Welcome back to Lamon Reviews. Today we are spotlighting the book AGAIN: Surviving Cancer Twice With Love and Lists by Christine Shields Corrigan.
We have an interview with todays author and a giveaway you are able to enter.
“Cancer cannot cripple love, it cannot shatter hope, it cannot conquer the spirit.”
Book Title: Again: Surviving Cancer Twice with Love and Lists
Author: Christine Shields Corrigan
Category: Adult Non-Fiction (18+), 256 pages
Publisher: Koehler Books
Release date: Oct 2020
Content Rating: PG-13. My book has some profanity and one non-explicit sex scene with my husband.
A breast cancer diagnosis at forty-nine forces Christine Shields Corrigan, a wife, mom, and meticulous list-maker, to confront her deepest fears of illness, death, and loss of control as she struggles to face cancer again. From the discovery of a “junky” cyst, to chemotherapy and surgery, sleepless nights filled with rosaries and “what ifs,” and shifting family dynamics, her adult experience mirrors her teen bout with Hodgkin’s lymphoma, with one exception—she no longer has parents keeping her in the dark.
With the ghosts of cancer past hovering around her, Chris falls into the same overprotective traps her taciturn Irish-Catholic parents created, striving to keep her family’s life “normal,” when it is anything but, and soldiering through on her own, until a neighbor’s unexpected advice and gift move her to accept others’ help. With fierce honesty, poignant reflection, and good humor, Chris shares a journey filled with sorrow, grace, forgiveness, and resilience, as she winds her way through cancer for the second time. Again offers practical guidance and hope to individuals that they have the strength to forge a path beyond a diagnosis.
Christine Shields Corrigan is a two-time cancer survivor, wife, mom, and author of Again: Surviving Cancer Twice with Love and Lists. In addition to Again , Chris has published a number of lyrical and practical essays where she gives voice to the beautiful ordinary. Her work about family, illness, writing, and resilient survivorship has appeared in anthologies, magazines, and other publications including, The Brevity Blog, Grown & Flown, Horn Pond Review, The Potato Soup Journal and Anthology, Purple Clover, Ravishly.com, Wildfire Magazine, and the Writer’s Circle 2 Anthology.
Chris’ essay, “Not Back to But Forward,” about how her cancer experiences helped her cope with COVID-19 is included in (Her)oics: Women’s Lived Experiences During the COVID-19 Pandemic (edited by Joanell Serra and Amy Roost), an anthology that draws together the stories of 52 women across the US during the Covid-19 pandemic (March 2021). A graduate of Manhattan College and Fordham University School of Law, Chris built a successful career as a labor and employment law attorney and as a legal writer and editor. After surviving cancer in midlife, Chris became a freelance writer. She also teaches creative nonfiction writing for an adult education program, provides writing workshops for cancer support groups, and is the chair of the programming committee of the Morristown Festival of Books. She lives in New Jersey with her family.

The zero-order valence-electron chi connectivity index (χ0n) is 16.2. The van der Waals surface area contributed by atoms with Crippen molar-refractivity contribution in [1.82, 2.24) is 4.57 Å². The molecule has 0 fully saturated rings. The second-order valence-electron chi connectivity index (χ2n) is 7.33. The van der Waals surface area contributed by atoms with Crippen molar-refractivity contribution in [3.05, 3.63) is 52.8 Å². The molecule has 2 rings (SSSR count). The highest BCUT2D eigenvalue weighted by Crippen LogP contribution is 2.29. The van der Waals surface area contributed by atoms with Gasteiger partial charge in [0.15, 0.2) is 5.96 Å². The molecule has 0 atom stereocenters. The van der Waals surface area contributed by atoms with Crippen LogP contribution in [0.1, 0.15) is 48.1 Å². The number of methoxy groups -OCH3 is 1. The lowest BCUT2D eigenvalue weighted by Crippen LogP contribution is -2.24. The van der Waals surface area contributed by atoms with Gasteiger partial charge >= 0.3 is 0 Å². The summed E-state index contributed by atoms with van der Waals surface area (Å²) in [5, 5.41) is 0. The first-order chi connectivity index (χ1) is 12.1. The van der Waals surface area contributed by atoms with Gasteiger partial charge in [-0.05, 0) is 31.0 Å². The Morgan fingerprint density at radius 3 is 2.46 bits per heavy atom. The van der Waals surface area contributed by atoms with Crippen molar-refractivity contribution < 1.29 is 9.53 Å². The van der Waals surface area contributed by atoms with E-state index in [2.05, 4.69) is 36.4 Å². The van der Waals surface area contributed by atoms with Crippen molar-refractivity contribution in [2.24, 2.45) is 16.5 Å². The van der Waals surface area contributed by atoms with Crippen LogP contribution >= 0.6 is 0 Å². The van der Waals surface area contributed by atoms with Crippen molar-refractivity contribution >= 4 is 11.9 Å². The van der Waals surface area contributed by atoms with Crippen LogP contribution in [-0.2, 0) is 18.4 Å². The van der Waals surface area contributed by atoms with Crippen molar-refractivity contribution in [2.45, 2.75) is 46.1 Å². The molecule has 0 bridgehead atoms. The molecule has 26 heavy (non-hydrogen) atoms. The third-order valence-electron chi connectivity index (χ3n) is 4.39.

Connect with the author: Website ~ Twitter ~ Facebook ~ instagram
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Enter the Giveaway:
📚Author Interview with Christine Shields Corrigan📚
How long have you been writing?
I’ve been writing for most of my life, but I like to say my I came to my writing career early and again much later. I started writing when I was in treatment for Hodgkin’s lymphoma as a teenager in 1981. I kept a journal about the experience. I wrote a lot of angsty poetry as a teen and into college. Terrible stuff.
After I started my career as a lawyer, I didn’t have a lot of time to write creatively other than keeping travel journals or family scrapbooks, though I wrote a lot as an attorney. I left practice in 2004 and decided to run my own legal writing/editing business and did marketing writing for law firms—articles, newsletters, and later, web content on legal developments.
I returned to creative writing following my breast cancer diagnosis in 2016. I spent a year in treatment and came to a crossroads as I turned fifty and had to figure out what I wanted to do when I grew up—whether I wanted to return to law or my legal marketing business, or whether I wanted to do something entirely different, like write a book.
But, I knew that, before I could write a book, I had to take classes to learn to do that, and I did. I went to writing conferences and workshops. I read a lot of craft books. I joined a writing group, and over time, wrote and edited my way to a completed manuscript, Again: Surviving Cancer Twice with Love and Lists.
What made you decide to write a book about cancer?
I decided to write Again: Surviving Cancer Twice with Love and Lists for several reasons, both internal and external. The easiest external reason is that I wrote Again because my surgical nurse navigator asked me to write a “list” of helpful tips or tricks I’d learned going through breast cancer treatment that she could share with other patients. She really wanted a list. But, once I started writing, I couldn’t stop and three months later I had more than a list. I had ten essays for her.